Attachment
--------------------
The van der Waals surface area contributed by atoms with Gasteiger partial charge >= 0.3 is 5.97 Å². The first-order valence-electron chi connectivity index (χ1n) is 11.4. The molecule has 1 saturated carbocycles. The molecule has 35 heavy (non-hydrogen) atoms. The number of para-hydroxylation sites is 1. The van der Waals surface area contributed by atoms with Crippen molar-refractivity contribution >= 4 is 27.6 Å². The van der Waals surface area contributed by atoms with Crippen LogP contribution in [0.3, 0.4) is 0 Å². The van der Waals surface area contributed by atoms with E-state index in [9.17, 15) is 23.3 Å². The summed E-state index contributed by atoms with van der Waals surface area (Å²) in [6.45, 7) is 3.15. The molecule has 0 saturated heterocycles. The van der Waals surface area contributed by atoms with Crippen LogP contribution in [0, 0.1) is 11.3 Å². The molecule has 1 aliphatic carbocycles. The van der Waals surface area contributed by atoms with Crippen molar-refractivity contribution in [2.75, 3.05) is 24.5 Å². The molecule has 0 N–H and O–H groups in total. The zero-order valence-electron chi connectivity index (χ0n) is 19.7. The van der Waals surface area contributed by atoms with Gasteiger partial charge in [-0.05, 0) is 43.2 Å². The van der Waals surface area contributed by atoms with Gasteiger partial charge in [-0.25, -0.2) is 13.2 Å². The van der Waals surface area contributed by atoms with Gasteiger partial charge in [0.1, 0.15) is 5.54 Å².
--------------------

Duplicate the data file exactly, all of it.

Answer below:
The van der Waals surface area contributed by atoms with Gasteiger partial charge >= 0.3 is 5.97 Å². The first-order valence-electron chi connectivity index (χ1n) is 11.4. The molecule has 1 saturated carbocycles. The molecule has 35 heavy (non-hydrogen) atoms. The number of para-hydroxylation sites is 1. The van der Waals surface area contributed by atoms with Crippen molar-refractivity contribution >= 4 is 27.6 Å². The van der Waals surface area contributed by atoms with Crippen LogP contribution in [0.3, 0.4) is 0 Å². The van der Waals surface area contributed by atoms with E-state index in [9.17, 15) is 23.3 Å². The summed E-state index contributed by atoms with van der Waals surface area (Å²) in [6.45, 7) is 3.15. The molecule has 0 saturated heterocycles. The van der Waals surface area contributed by atoms with Crippen LogP contribution in [0, 0.1) is 11.3 Å². The molecule has 1 aliphatic carbocycles. The van der Waals surface area contributed by atoms with Crippen molar-refractivity contribution in [2.75, 3.05) is 24.5 Å². The molecule has 0 N–H and O–H groups in total. The zero-order valence-electron chi connectivity index (χ0n) is 19.7. The van der Waals surface area contributed by atoms with Gasteiger partial charge in [-0.05, 0) is 43.2 Å². The van der Waals surface area contributed by atoms with Gasteiger partial charge in [-0.25, -0.2) is 13.2 Å². The van der Waals surface area contributed by atoms with Gasteiger partial charge in [0.1, 0.15) is 5.54 Å².